I created a cone-beam using an X-ray spectra. Based on the current experimental settings, the size of the cone-beam is larger at the target hitting position. Here I am using particlegun’s SetParcleMomentumDirection class. The hitting surface of the target is rectangle. So, most of the beam passes through lab-air without hitting the target.
I can not change the experimental setting or lower the size of cone-beam at the hitting position. I want to kill the beam that passes without hitting the target to reduce the simulation time. Or I want to bias the incident beam, if bias is the correct word to use here. I wonder, how can I do it or is there is any document/tutorial online that explains this?
Simple question first – how far away is the target from your source? If the distance is large compared to the size of the target, then you could just throw a straight (parallel) beam and illuminate your target uniformly. The rest of the “actual” beam is irrelevant (but see below).
Detailed question – do you need to worry about beam scattering in air onto your target, or beam scattering off other parts of your experimental setup? If so, you should add those components to your geometry and Geant4 can handle those effects.
If you don’t need to worry about those effects, you can even put your source position close to the target and shoot the uniform beam that way. You can also reduce unnecessary tracking time by making your world volume only a little larger than your target – leave space in front of the target for your source position, but don’t worry about clearances on the sides or the back.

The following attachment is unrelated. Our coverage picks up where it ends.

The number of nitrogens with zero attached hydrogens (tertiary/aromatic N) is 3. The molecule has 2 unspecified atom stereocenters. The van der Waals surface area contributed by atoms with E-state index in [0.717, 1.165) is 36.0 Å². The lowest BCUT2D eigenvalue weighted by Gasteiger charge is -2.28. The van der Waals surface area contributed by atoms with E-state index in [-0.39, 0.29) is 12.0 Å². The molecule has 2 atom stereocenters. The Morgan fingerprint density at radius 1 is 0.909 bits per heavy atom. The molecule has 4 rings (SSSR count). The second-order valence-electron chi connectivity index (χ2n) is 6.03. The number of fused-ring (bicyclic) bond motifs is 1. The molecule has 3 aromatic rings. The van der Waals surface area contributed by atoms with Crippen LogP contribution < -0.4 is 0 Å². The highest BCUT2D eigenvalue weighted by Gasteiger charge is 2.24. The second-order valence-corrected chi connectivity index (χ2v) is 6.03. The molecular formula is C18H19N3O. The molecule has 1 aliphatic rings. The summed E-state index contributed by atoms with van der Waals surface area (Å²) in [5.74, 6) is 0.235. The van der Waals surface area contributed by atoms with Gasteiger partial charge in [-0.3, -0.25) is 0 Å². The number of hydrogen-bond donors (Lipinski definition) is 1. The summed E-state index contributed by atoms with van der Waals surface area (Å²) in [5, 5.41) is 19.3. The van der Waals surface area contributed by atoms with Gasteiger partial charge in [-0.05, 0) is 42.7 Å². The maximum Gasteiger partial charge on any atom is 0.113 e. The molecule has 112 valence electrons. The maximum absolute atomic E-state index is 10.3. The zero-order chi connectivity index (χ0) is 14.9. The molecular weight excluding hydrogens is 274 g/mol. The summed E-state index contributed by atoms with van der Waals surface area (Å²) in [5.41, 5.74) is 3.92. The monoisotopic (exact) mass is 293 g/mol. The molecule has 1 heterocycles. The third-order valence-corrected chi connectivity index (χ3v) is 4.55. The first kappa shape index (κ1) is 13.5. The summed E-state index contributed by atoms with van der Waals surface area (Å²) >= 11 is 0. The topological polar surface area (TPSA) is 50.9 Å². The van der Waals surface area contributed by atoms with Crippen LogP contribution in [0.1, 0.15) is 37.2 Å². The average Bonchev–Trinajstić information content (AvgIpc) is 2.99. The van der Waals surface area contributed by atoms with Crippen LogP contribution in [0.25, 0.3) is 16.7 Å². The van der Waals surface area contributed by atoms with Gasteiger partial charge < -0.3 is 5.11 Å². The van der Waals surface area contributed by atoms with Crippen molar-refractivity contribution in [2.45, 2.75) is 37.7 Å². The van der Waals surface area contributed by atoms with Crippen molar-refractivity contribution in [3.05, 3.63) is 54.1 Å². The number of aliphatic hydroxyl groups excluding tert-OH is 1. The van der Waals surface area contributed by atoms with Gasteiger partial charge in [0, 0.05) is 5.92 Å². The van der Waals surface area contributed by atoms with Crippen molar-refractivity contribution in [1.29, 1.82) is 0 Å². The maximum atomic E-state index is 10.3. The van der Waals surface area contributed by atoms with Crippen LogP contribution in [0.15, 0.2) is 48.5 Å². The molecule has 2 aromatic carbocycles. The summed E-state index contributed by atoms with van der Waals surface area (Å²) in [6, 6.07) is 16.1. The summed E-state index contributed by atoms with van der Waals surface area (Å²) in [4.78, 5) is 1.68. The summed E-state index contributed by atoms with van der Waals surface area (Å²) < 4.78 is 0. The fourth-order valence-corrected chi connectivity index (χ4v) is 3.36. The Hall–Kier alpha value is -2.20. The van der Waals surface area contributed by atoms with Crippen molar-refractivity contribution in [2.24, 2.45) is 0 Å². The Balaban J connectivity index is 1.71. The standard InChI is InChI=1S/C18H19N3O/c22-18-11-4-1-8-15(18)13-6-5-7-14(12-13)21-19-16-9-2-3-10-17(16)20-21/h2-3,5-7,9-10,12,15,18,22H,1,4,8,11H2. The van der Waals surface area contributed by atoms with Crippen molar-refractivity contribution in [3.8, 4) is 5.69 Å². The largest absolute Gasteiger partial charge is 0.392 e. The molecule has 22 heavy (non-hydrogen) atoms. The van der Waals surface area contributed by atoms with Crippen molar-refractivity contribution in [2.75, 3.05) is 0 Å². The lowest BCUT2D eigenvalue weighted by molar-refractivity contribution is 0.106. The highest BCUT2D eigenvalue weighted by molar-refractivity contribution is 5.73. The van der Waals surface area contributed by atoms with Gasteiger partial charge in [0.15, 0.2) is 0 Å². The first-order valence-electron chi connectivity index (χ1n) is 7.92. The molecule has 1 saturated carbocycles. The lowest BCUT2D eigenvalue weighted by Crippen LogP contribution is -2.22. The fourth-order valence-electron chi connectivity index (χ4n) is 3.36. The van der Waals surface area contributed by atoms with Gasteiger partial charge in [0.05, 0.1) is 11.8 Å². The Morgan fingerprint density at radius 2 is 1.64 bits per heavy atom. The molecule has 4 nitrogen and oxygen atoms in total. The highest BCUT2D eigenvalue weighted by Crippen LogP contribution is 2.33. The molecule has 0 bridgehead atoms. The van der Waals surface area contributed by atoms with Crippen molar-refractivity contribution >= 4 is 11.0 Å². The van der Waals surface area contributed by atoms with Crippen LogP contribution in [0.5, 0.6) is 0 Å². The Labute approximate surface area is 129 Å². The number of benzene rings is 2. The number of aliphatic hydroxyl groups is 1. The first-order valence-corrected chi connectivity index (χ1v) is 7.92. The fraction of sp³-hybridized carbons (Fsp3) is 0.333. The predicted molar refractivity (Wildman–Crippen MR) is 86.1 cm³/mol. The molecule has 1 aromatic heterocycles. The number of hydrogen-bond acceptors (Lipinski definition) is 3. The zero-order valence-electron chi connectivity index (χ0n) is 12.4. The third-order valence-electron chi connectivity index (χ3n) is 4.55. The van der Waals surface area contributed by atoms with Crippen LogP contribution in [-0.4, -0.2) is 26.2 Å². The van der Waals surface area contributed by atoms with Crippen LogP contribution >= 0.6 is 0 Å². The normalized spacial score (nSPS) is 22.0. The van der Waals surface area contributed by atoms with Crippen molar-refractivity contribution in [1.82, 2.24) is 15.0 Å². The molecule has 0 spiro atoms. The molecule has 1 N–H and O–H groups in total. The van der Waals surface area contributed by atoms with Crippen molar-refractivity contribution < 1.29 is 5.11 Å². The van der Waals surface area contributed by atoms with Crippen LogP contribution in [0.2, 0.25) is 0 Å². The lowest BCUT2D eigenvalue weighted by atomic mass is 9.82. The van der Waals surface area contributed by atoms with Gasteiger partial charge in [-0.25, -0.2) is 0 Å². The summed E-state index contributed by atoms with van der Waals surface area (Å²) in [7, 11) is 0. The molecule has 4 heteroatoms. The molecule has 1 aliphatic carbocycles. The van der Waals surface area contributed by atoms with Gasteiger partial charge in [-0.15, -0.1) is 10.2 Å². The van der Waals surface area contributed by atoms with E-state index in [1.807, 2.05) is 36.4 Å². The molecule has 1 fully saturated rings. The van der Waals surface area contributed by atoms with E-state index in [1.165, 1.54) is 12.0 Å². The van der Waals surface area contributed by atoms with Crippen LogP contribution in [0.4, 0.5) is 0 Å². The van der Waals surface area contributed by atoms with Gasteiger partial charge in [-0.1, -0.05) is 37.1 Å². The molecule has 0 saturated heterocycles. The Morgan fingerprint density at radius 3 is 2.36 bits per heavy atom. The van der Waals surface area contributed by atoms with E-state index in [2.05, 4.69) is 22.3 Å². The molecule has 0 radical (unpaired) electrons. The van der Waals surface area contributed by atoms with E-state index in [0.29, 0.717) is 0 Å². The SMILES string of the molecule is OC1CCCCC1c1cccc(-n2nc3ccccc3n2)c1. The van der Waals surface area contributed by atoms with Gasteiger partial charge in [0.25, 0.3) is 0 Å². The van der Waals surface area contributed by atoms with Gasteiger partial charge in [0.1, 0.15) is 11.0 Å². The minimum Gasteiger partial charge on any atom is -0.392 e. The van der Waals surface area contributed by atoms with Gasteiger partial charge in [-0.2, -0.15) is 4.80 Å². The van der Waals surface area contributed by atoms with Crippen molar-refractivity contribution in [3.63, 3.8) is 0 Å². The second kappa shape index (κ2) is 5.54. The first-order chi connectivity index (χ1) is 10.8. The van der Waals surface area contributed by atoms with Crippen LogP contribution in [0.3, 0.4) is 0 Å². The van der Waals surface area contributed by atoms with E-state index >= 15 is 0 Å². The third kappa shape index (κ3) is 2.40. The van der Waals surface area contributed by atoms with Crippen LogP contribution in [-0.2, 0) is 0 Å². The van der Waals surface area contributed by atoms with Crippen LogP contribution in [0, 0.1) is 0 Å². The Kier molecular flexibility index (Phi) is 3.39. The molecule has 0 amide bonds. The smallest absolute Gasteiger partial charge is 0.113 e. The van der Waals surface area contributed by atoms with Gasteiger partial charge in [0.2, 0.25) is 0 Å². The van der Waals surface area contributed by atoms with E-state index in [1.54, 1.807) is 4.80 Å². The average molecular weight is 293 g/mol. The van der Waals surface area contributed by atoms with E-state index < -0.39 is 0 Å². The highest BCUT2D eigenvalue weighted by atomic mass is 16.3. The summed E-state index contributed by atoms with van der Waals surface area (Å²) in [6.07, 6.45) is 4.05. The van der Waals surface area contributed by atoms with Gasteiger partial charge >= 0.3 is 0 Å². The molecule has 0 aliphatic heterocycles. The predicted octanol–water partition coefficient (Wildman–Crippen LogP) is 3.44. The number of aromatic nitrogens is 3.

Hi @mkelsey, thanks for the reply. The distance between target and source is currently ~10 cm, size of hitting target is ~1.5cm1.5cm10cm (facing area of 1.5cm*10cm towards source). I can not illuminate target uniformly as I am also evaluating the dose deposited in the target by varying the distance between cone-beam source and target 10cm±5cm. The simulation is taking a lot of time because of the sensitivity (as expected lower sensitivity), it need to illuminate (~100) billions of X-ray. I can not change the experimental setting, and I want to reduce the simulation time by not tracking those X-rays which are not hitting the target.
Ah, I see your problem. I think what you may have to do is compute the minimum cone angle (maybe even a rectangular “cone”) to illuminate your target at various distances.
If you are using your own PrimaryGenerator, then you could include code where you take your randomly generated direction, and test geometrically whether it intersects the target; throw again if it doesn’t.
you could do importance sampling, using for example the bounding box of your target in a parallel world.
Gamma entering the box are multiplied by a factor, gamma leaving are killed randomly with a survival rate of 1/factor. You still need a significant number of particles to evenly distribute the incident radiation onto the target, though…